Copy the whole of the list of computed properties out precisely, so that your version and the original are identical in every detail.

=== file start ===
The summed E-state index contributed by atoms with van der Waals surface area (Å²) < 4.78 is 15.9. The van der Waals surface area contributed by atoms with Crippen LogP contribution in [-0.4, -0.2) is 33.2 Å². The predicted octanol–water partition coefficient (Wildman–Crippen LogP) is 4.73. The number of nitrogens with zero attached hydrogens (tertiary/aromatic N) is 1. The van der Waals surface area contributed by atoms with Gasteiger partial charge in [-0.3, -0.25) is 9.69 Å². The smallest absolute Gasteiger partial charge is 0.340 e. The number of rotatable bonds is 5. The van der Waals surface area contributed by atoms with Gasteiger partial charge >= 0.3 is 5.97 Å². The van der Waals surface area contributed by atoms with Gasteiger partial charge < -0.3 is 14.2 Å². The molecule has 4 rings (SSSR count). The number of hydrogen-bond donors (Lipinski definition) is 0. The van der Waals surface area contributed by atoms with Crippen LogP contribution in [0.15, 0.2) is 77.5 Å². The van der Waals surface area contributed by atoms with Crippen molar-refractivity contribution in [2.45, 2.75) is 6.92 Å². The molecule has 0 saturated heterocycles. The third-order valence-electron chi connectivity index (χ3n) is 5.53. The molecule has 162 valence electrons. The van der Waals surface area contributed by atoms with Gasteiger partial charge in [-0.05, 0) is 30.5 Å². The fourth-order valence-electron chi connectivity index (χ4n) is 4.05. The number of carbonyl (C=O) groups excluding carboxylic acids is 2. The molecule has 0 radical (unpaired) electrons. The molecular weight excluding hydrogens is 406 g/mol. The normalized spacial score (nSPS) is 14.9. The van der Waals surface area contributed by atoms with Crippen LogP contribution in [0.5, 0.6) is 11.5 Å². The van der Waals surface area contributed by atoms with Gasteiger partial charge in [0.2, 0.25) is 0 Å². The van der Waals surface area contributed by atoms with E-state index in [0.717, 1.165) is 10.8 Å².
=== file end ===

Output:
The summed E-state index contributed by atoms with van der Waals surface area (Å²) < 4.78 is 15.9. The van der Waals surface area contributed by atoms with Crippen LogP contribution in [-0.4, -0.2) is 33.2 Å². The predicted octanol–water partition coefficient (Wildman–Crippen LogP) is 4.73. The number of nitrogens with zero attached hydrogens (tertiary/aromatic N) is 1. The van der Waals surface area contributed by atoms with Gasteiger partial charge in [-0.3, -0.25) is 9.69 Å². The smallest absolute Gasteiger partial charge is 0.340 e. The number of rotatable bonds is 5. The van der Waals surface area contributed by atoms with Gasteiger partial charge >= 0.3 is 5.97 Å². The van der Waals surface area contributed by atoms with Gasteiger partial charge < -0.3 is 14.2 Å². The molecule has 4 rings (SSSR count). The number of hydrogen-bond donors (Lipinski definition) is 0. The van der Waals surface area contributed by atoms with Crippen LogP contribution in [0.15, 0.2) is 77.5 Å². The van der Waals surface area contributed by atoms with Crippen molar-refractivity contribution in [2.45, 2.75) is 6.92 Å². The molecule has 0 saturated heterocycles. The third-order valence-electron chi connectivity index (χ3n) is 5.53. The molecule has 162 valence electrons. The van der Waals surface area contributed by atoms with Gasteiger partial charge in [-0.05, 0) is 30.5 Å². The fourth-order valence-electron chi connectivity index (χ4n) is 4.05. The number of carbonyl (C=O) groups excluding carboxylic acids is 2. The molecule has 0 radical (unpaired) electrons. The molecular weight excluding hydrogens is 406 g/mol. The normalized spacial score (nSPS) is 14.9. The van der Waals surface area contributed by atoms with Crippen LogP contribution in [0.5, 0.6) is 11.5 Å². The van der Waals surface area contributed by atoms with Gasteiger partial charge in [0.2, 0.25) is 0 Å². The van der Waals surface area contributed by atoms with E-state index in [0.717, 1.165) is 10.8 Å².